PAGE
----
Repeating Patterns : A Path to Transformation

Imagine a moment in your life when you experienced déjà vu of the not-so-good variety. When an unpleasant story or incident that you’ve previously lived through comes back around and you find yourself wondering how you got here. Maybe shaking your fist at the heavens, feeling utterly dumbstruck or just plain weary.

What we often forget is that these experiences show up again and again with one goal in mind: To spur us into transformation.

As humans, we are extremely adept at managing and normalizing. Oftentimes, rather than taking the time to fully understand the lesson we were meant to learn when a difficult situation arises, we’ll dodge and rationalize, blame and defend, turn a blind eye to the message that is being transmitted through that tough experience.

We become content with sticking to what we know, even if that choice leaves us feeling dejected and confused.

It can look all sorts of ways: Dating people that aren’t good for you, time and again. Heading into the same painful argument with your spouse with no solution in sight. Getting fired from a series of jobs for similar reasons. Experiencing the same illness many times over.

The point being that the repeats usually have an underlying message for you.

And so they show up as many times as necessary to get your attention. Tactically reinserting themselves into your life, breaking down your carefully-constructed methods of coping and compartmentalizing until you can’t ignore them anymore.

This is the juncture that is ripe with potential for you to choose a different path. To drop your well-oiled instinct to sidestep or band-aid things before any more damage is done. Choose to stop pulling up the bootstraps so that no-one is the wiser, least of all you.

In fact, these are the moments that beg breakdown. Honest to goodness shattering of control, management of anything and everything that might cause a mess.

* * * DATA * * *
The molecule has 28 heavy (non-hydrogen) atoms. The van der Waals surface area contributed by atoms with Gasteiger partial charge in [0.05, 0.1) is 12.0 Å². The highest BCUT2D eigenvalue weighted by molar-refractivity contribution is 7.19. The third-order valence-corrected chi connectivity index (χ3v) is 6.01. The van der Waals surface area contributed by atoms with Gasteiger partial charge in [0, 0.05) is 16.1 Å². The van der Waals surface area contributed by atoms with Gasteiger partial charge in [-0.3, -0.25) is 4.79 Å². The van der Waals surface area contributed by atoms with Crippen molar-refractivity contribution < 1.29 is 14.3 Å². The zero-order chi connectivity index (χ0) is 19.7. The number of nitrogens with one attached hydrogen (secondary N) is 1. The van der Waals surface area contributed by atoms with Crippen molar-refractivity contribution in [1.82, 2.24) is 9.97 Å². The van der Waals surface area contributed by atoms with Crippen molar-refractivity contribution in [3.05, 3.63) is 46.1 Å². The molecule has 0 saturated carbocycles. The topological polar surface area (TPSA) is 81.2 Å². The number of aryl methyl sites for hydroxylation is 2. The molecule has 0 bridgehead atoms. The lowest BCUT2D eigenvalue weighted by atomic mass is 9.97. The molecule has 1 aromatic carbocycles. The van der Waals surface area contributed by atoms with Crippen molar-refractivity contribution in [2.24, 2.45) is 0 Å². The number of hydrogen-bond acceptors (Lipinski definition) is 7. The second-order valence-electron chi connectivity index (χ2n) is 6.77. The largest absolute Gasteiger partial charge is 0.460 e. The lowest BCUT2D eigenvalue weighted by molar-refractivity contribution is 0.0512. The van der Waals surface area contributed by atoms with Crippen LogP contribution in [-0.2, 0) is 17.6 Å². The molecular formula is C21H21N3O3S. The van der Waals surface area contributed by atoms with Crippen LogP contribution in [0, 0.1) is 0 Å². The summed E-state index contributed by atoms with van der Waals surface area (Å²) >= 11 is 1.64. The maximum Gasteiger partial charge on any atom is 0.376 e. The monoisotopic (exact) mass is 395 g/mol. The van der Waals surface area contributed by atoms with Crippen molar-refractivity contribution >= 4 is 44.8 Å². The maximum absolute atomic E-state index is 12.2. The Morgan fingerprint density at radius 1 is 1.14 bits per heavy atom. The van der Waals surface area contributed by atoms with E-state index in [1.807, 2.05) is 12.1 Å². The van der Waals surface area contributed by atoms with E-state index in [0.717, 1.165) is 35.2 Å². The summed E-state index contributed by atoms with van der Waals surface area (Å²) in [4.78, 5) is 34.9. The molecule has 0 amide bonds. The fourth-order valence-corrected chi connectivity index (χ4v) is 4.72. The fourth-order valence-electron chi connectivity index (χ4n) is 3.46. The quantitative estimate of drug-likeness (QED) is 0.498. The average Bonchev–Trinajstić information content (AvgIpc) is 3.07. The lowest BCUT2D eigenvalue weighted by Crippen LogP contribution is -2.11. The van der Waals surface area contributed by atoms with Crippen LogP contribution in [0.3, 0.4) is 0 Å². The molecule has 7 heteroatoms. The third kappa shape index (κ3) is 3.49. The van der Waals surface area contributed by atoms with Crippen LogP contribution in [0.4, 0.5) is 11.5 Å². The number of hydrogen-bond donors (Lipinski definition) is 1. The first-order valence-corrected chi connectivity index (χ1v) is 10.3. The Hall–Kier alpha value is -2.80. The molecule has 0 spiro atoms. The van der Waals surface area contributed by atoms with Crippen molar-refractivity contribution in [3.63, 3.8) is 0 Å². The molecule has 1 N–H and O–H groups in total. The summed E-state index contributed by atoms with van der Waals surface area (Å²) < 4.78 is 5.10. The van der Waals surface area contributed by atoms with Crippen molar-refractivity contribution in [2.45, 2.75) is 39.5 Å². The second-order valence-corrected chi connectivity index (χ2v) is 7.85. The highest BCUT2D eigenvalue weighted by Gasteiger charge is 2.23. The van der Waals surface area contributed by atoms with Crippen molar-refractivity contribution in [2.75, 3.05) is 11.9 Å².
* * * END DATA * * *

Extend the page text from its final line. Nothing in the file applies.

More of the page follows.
This is what repetition is often about – inciting chaos, disruption and discomfort in order to get your undivided attention. An attempt to interrupt the survival tactics that keep you from truly gaining ground.

And I’m not talking about patterns that are joyful and happy-making. I’m talking about the patterns that jostle you, shake you down, strip you down, anger you, make you wish that anything but that thing were happening again.

The ones that have you up at night, shedding tears of pure surrender or uttering the words Why me? through gritted teeth.

These situations are asking for earnest reflection. Contemplation of what you are contributing in the Great Conspiracy that keeps hitting the “Repeat” button. A willingness to admit that you might be getting in your own way, fueling the fire – and that a shift in your choices and behavior is likely required in order for you to find the peace you seek.

No small amount of courage is required for these moments to be met. Truly met. Not conversed with in urgent prayer for five minutes before we make a move to soothe ourselves into greener pastures. But met as if we are taking a vow of marriage. In it for the long haul. For better or worse. So that we might see every facet of the repeating circumstance without running away before we get to the bottom of things.

Because that’s what is ultimately being asked of us: An archaeological dig.

We must be willing to get out shovels and picks, brushes and microscopes, so that we might properly examine the full contents of our repeating patterns of behavior. Get to the heart of what brings back these upsets so that we can dismantle them, regain our power over them, shift the burden of their weight from our shoulders.

This asks us to trust the process of revelation. Trust that the very nature of excavation, though sometimes painstaking, is to move us toward more self-knowing, deeper understanding of our humanness.

For the more truth we tell ourselves about ourselves, the more we cultivate ease, move away from the suffering brought on by maintaining half-truths, squirreling away the complete picture of all that makes us whole.

Only then does repetition become an agent of profound transformation.


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